Article Information

Moitswadi Mofokeng1
Rose Luke1,2

1Department of Transport and Supply Chain Management, University of Johannesburg, South Africa

2Institute of Transport and Logistics Studies (Africa), University of Johannesburg, South Africa

Correspondence to:
Rose Luke

Postal address:
PO Box 524, Auckland Park 2006, South Africa

Received: 15 Mar. 2014
Accepted: 15 Aug. 2014
Published: 21 Nov. 2014

How to cite this article:
Mofokeng, M. & Luke, R., 2014, ‘An investigation into the effectiveness of public entities’ procurement practices’, Journal of Transport and Supply Chain Management 8(1), Art. #136, 7 pages.

Copyright Notice:
© 2014. The Authors. Licensee: AOSIS OpenJournals.

This is an Open Access article distributed under the terms of the Creative Commons Attribution License, which permits unrestricted use, distribution, and reproduction in any medium, provided the original work is properly cited.
An investigation into the effectiveness of public entities’ procurement practices
In This Original Research...
Open Access
   • Literature review
      • Procurement strategy and leadership
      • The procurement process
      • Human resource management
      • Procurement information systems
      • Supplier management
      • Procurement performance management
Research method and design
   • Demographic information
   • Leadership
   • Strategic planning
   • Customer focus
   • Process management
   • Human resources
   • Information technology management
   • Management of suppliers
   • Performance management
   • Competing interests
   • Authors’ contributions

The delivery of services through the procurement of goods and services requires proper strategic leadership and management processes. Inappropriate planning, under-spending of budgets and ineffective procurement form part of the root causes of poor service delivery, as this restricts the movement of resources to the right places. This study identified the leading procurement practices as: procurement strategy and leadership, the procurement process, human resource management, procurement information systems, supplier management and procurement performance management. These practices were then tested in public entities, mainly in Gauteng Province, South Africa, to determine the extent to which they are applied. The study found that there is a major divide between the perception of the level of application of the leading practices and actual implementation. Processes, skills, performance management, information technology (IT) systems and supplier management are applied inadequately or inappropriately. Most entities thus show a poor understanding of customer needs and there seems to be a general lack of customer focus. The study highlighted the best practice areas in which public entities are able to focus their efforts to better achieve excellent customer service and thus service delivery.


There have been frequent reports in the media over the past few years of community protests about poor service delivery. The reasons for these include lack of transparency, communication and accountability, corruption, maladministration and financial mismanagement (Akinboade, Kinfack & Mokwena 2012; Mofolo & Smith 2009). Inappropriate planning, under-spending of budgets and ineffective procurement form part of the root causes of poor service delivery to the public, as this restricts the movement of resources to the right places (Taylor, Fleisch & Shindler 2008). The Constitution of the Republic of South Africa (Republic of South Africa 1996) states that the procurement system should be fair, equitable, transparent, competitive and cost-effective. Consequently, the Public Service Commission has a code of conduct to which public sector employees must adhere and the National Treasury, through its Supply Chain Management Unit, administers procurement legislation (National Treasury 2003a) and provides support to public entities.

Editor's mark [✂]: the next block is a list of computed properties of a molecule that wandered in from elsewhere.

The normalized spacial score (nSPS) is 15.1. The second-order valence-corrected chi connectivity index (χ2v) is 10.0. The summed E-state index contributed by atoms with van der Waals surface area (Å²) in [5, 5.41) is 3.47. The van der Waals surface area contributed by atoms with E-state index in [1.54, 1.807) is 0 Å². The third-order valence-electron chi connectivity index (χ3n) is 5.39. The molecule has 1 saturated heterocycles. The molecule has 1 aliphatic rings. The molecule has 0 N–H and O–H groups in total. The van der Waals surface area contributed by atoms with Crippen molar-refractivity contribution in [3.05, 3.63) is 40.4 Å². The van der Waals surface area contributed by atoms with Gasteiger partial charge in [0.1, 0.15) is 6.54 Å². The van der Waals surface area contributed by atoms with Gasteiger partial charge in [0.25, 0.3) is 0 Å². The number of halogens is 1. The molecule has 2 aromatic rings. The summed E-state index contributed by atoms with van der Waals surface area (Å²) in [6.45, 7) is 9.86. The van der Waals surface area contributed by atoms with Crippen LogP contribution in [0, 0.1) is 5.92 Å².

Despite this, there is a lot of negative publicity regarding public sector procurement practices. The public does not trust the public sector procurement process (O’Regan 2012) and the Auditor General’s report (2008) indicates that public sector procurement processes are unlikely to enable the achievement of the constitutional procurement goals. Proper procurement management practices in public entities will lead to better public service delivery, reduction in resource waste and increased public wealth. The purpose of this research is to test the extent to which public entities apply leading procurement practices.

Literature review
Procurement is a series of activities necessary for the timely acquisition of goods and services, to satisfy user requirements and fulfil organisational goals. Procurement activities should be directly linked to organisational goals, management plans and stakeholders’ expectations (Schapper, Malta & Gilbert 2006). Procurement thus seeks to acquire high quality goods and services to satisfy customer requirements; efficiently and cost effectively.

To identify the primary objectives of the procurement process, a literature review was conducted which included the Constitution of South Africa (Republic of South Africa 1996). Although not all sources described preferential procurement, this was included as analysis of public procurement processes in South Africa would be incomplete without this. To identify those procurement goals which were applicable to the public sector, procurement was firstly considered from a generic perspective. Only those objectives that were relevant to the public sector were retained. The literature review then focused exclusively on public sector procurement. The results of these analyses were merged and the main goals of public sector procurement identified. These are described below: